My evening at David Mixner’s “Oh Hell No!”
It was a a stupendous night on Thursday at the El Rey Theatre where the remarkable David Mixner told some stories.
He was introduced by two-time Tony winner Judith Light who described her friend as ‘icon, hero and a legend in the LGBT movement. I know he doesn’t like when you say it but it needs to be said because it’s true.’
In Oh Hell Know! all he needed was a desk, a chair and a few photos as he then took us through his personal history from the 1970s through the 1990s.
And what a history.
He suffered a nervous breakdown after being rejected by his parents when he came out but recovered and found his voice.
A chunk early in the show is dedicated to the uphill “No on 6” campaign to stop the anti-gay Briggs Initiative which sought to ban gay and lesbians from teaching in public schools. We got a fascinating look inside the effort, how the money was raised, who stepped forward and how Mixner met with Ronald Reagan and found a way to convince him to come out publicly against the initiative.
I loved the part about him nervously stuffing Reagan’s trademark jelly beans into his mouth.
When the initiative was voted down, Mixner shared how he felt: “Never do I remember such joy in a single night. It was one of the most joyful nights of my life. We were on the road to freedom, sexual liberation, a community coming together – we had it in our hands.’
But then came AIDS.
“This part’s hard,” Mixner said. “How do you talk about something you want to forget? It’s hard to believe that many of us made it through or that it even happened to us.’
In the darkest early days, ‘no one wanted to have anything to do with us overnight, there ws no hope. Back then, some died in a couple of days and some struggled to live for a couple of years. … Friend after friend was dying. I gave 90 eulogies for young men under the age of 40.’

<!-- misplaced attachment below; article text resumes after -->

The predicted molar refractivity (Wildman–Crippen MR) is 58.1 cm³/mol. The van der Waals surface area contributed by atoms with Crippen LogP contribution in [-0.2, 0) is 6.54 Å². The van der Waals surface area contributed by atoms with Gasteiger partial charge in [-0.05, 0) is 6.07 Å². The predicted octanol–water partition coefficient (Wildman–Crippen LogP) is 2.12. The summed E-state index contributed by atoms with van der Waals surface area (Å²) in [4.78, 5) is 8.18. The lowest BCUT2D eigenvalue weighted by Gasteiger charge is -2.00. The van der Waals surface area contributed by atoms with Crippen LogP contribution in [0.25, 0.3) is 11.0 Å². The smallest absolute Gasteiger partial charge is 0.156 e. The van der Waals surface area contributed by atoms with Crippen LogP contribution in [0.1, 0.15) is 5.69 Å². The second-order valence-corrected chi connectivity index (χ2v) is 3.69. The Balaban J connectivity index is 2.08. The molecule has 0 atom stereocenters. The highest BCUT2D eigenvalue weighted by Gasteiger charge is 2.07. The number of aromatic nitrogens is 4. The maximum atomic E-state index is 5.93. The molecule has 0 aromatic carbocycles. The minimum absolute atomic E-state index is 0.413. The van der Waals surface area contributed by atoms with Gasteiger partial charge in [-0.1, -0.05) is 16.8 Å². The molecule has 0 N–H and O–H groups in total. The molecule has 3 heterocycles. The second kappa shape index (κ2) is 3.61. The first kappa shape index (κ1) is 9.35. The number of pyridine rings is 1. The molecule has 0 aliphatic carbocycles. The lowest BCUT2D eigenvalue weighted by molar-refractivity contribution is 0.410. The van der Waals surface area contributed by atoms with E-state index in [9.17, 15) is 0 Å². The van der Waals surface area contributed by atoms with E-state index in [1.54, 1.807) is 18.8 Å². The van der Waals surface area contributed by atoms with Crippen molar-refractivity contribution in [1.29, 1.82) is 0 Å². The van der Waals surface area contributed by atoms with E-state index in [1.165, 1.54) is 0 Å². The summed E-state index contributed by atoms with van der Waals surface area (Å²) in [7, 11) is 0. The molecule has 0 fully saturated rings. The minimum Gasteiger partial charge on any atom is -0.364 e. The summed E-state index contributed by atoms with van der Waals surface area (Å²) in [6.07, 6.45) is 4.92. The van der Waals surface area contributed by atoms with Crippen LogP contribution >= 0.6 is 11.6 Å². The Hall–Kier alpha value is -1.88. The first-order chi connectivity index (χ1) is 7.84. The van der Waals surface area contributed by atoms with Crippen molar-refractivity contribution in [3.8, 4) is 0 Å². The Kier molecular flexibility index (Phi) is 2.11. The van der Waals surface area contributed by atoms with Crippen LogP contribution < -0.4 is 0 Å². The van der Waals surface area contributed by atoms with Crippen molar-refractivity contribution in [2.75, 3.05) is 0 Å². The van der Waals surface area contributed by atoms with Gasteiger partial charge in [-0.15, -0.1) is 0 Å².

Mixner wiped away many tears during this part of the show as did some in the audience. But he is reliving these memories so that people don’t forget and so that younger generations will know about all that happened.
The final section of the show focuses on Mixner’s work on behalf of Bill Clinton first presidential election and the betrayal he felt when Clinton signed Don’t Ask, Don’t Tell into law in 1993. He pointed out that 14,000 people lost their careers under the policy and 32 soldiers killed themselves.
When he looks back on those decades, Mixner says it is “an incredible gift having taken this epic journey for freedom’ and that despite the “cesspool of hate directed at us, we never stopped loving. We didn’t become like them.’
Mixner was joined on stage during different parts of the show by performers Dave Koz, Rory O’Malley, Emily Swallow and Chris Bolan.
It was all very beautiful and moving.
My friend Jim Key and I rushed backstage after the performance and David’s first words to me were: “Thanks so much for making me a Morning Man!”
I can’t think of a classier Morning Man in all the years of this site and how great that David did this performance and one in New York recently to benefit The Point Foundation which has awarded $18 million in 14 years to LGBT students pursuing higher education.
Find out more about the Point Foundation HERE.